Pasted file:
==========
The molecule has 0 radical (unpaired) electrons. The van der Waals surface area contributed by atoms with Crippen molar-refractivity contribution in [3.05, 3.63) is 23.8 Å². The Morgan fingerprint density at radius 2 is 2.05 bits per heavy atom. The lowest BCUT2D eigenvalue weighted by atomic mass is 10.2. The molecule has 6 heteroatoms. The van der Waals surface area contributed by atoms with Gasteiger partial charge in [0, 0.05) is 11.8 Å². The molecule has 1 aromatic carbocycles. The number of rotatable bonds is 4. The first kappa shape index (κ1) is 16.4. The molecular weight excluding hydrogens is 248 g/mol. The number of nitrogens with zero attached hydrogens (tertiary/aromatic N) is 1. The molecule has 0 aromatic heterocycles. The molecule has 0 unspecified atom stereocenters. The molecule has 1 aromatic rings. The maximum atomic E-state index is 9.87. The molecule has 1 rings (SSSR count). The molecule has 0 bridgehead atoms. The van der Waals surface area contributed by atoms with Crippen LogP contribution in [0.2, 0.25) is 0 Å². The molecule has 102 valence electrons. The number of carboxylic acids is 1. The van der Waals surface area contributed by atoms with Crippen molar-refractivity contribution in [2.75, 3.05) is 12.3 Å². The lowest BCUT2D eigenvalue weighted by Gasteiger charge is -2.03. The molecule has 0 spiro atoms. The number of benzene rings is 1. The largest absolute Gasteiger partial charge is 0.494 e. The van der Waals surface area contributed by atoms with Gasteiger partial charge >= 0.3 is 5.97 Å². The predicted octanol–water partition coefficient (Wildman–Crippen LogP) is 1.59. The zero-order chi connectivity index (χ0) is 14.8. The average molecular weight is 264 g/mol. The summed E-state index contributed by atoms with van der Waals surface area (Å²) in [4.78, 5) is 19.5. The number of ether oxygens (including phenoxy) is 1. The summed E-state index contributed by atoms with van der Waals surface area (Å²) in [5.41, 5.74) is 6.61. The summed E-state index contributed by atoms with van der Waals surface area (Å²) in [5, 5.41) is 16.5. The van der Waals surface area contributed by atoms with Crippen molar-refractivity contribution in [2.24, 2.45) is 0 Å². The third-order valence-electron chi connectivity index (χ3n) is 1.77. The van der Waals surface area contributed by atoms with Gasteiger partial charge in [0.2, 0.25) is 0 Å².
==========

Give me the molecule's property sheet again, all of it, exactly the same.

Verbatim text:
The molecule has 0 radical (unpaired) electrons. The van der Waals surface area contributed by atoms with Crippen molar-refractivity contribution in [3.05, 3.63) is 23.8 Å². The Morgan fingerprint density at radius 2 is 2.05 bits per heavy atom. The lowest BCUT2D eigenvalue weighted by atomic mass is 10.2. The molecule has 6 heteroatoms. The van der Waals surface area contributed by atoms with Gasteiger partial charge in [0, 0.05) is 11.8 Å². The molecule has 1 aromatic carbocycles. The number of rotatable bonds is 4. The first kappa shape index (κ1) is 16.4. The molecular weight excluding hydrogens is 248 g/mol. The number of nitrogens with zero attached hydrogens (tertiary/aromatic N) is 1. The molecule has 0 aromatic heterocycles. The molecule has 0 unspecified atom stereocenters. The molecule has 1 aromatic rings. The maximum atomic E-state index is 9.87. The molecule has 1 rings (SSSR count). The molecule has 0 bridgehead atoms. The van der Waals surface area contributed by atoms with Crippen LogP contribution in [0.2, 0.25) is 0 Å². The molecule has 102 valence electrons. The number of carboxylic acids is 1. The van der Waals surface area contributed by atoms with Crippen molar-refractivity contribution in [2.75, 3.05) is 12.3 Å². The lowest BCUT2D eigenvalue weighted by Gasteiger charge is -2.03. The molecule has 0 spiro atoms. The number of benzene rings is 1. The largest absolute Gasteiger partial charge is 0.494 e. The van der Waals surface area contributed by atoms with Gasteiger partial charge >= 0.3 is 5.97 Å². The predicted octanol–water partition coefficient (Wildman–Crippen LogP) is 1.59. The zero-order chi connectivity index (χ0) is 14.8. The average molecular weight is 264 g/mol. The summed E-state index contributed by atoms with van der Waals surface area (Å²) in [4.78, 5) is 19.5. The number of ether oxygens (including phenoxy) is 1. The summed E-state index contributed by atoms with van der Waals surface area (Å²) in [5.41, 5.74) is 6.61. The summed E-state index contributed by atoms with van der Waals surface area (Å²) in [5, 5.41) is 16.5. The van der Waals surface area contributed by atoms with Crippen molar-refractivity contribution in [2.24, 2.45) is 0 Å². The third-order valence-electron chi connectivity index (χ3n) is 1.77. The van der Waals surface area contributed by atoms with Gasteiger partial charge in [0.2, 0.25) is 0 Å².